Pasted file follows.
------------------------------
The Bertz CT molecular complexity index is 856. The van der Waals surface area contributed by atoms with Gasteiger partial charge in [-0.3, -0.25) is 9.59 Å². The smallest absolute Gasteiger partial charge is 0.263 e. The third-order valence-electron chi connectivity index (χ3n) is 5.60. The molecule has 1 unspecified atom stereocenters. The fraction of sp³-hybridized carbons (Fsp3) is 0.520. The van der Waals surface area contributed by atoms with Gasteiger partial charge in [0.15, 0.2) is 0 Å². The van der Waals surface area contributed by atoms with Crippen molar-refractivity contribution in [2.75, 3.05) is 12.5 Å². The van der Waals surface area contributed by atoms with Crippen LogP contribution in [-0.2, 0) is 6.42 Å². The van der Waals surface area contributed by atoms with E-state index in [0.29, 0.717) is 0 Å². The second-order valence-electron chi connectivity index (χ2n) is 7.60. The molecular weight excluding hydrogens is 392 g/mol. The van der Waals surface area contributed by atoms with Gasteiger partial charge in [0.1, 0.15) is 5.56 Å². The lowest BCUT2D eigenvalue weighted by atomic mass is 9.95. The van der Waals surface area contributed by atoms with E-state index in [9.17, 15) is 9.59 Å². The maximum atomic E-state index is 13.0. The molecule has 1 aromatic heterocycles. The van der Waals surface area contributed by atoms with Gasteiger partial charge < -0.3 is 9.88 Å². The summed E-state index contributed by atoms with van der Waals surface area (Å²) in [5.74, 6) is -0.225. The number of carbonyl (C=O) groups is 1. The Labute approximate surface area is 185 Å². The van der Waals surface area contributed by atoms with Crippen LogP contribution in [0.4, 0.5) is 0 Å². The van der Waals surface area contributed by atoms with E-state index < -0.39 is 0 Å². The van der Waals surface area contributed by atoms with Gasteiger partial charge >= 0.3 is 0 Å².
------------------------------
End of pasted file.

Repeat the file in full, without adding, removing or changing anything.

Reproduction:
The Bertz CT molecular complexity index is 856. The van der Waals surface area contributed by atoms with Gasteiger partial charge in [-0.3, -0.25) is 9.59 Å². The smallest absolute Gasteiger partial charge is 0.263 e. The third-order valence-electron chi connectivity index (χ3n) is 5.60. The molecule has 1 unspecified atom stereocenters. The fraction of sp³-hybridized carbons (Fsp3) is 0.520. The van der Waals surface area contributed by atoms with Gasteiger partial charge in [0.15, 0.2) is 0 Å². The van der Waals surface area contributed by atoms with Crippen molar-refractivity contribution in [2.75, 3.05) is 12.5 Å². The van der Waals surface area contributed by atoms with Crippen LogP contribution in [-0.2, 0) is 6.42 Å². The van der Waals surface area contributed by atoms with E-state index in [0.29, 0.717) is 0 Å². The second-order valence-electron chi connectivity index (χ2n) is 7.60. The molecular weight excluding hydrogens is 392 g/mol. The van der Waals surface area contributed by atoms with Gasteiger partial charge in [0.1, 0.15) is 5.56 Å². The lowest BCUT2D eigenvalue weighted by atomic mass is 9.95. The van der Waals surface area contributed by atoms with E-state index in [9.17, 15) is 9.59 Å². The maximum atomic E-state index is 13.0. The molecule has 1 aromatic heterocycles. The van der Waals surface area contributed by atoms with Gasteiger partial charge < -0.3 is 9.88 Å². The summed E-state index contributed by atoms with van der Waals surface area (Å²) in [5.74, 6) is -0.225. The number of carbonyl (C=O) groups is 1. The Labute approximate surface area is 185 Å². The van der Waals surface area contributed by atoms with Crippen LogP contribution in [0.4, 0.5) is 0 Å². The van der Waals surface area contributed by atoms with E-state index < -0.39 is 0 Å². The van der Waals surface area contributed by atoms with Gasteiger partial charge >= 0.3 is 0 Å².